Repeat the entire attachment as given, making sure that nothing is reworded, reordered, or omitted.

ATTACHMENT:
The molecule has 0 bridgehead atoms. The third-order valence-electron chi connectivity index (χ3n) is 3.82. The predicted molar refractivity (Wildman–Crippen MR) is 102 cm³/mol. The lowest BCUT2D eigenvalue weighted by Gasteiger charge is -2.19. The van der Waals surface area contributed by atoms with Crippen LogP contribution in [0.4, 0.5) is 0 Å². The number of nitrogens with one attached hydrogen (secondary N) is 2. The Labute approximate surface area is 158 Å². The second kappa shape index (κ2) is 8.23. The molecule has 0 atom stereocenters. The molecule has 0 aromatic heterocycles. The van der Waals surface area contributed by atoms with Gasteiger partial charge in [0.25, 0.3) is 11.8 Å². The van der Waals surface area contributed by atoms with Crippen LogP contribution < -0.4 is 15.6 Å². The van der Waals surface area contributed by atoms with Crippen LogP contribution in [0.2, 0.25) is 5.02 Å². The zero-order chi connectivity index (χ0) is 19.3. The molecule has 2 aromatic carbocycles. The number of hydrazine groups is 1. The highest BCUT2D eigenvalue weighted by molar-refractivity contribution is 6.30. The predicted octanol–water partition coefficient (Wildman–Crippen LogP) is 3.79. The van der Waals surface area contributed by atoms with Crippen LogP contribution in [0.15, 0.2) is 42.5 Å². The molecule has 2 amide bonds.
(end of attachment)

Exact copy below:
The molecule has 0 bridgehead atoms. The third-order valence-electron chi connectivity index (χ3n) is 3.82. The predicted molar refractivity (Wildman–Crippen MR) is 102 cm³/mol. The lowest BCUT2D eigenvalue weighted by Gasteiger charge is -2.19. The van der Waals surface area contributed by atoms with Crippen LogP contribution in [0.4, 0.5) is 0 Å². The number of nitrogens with one attached hydrogen (secondary N) is 2. The Labute approximate surface area is 158 Å². The second kappa shape index (κ2) is 8.23. The molecule has 0 atom stereocenters. The molecule has 0 aromatic heterocycles. The van der Waals surface area contributed by atoms with Gasteiger partial charge in [0.25, 0.3) is 11.8 Å². The van der Waals surface area contributed by atoms with Crippen LogP contribution < -0.4 is 15.6 Å². The van der Waals surface area contributed by atoms with Crippen LogP contribution in [0.2, 0.25) is 5.02 Å². The zero-order chi connectivity index (χ0) is 19.3. The molecule has 2 aromatic carbocycles. The number of hydrazine groups is 1. The highest BCUT2D eigenvalue weighted by molar-refractivity contribution is 6.30. The predicted octanol–water partition coefficient (Wildman–Crippen LogP) is 3.79. The van der Waals surface area contributed by atoms with Crippen LogP contribution in [0.15, 0.2) is 42.5 Å². The molecule has 2 amide bonds.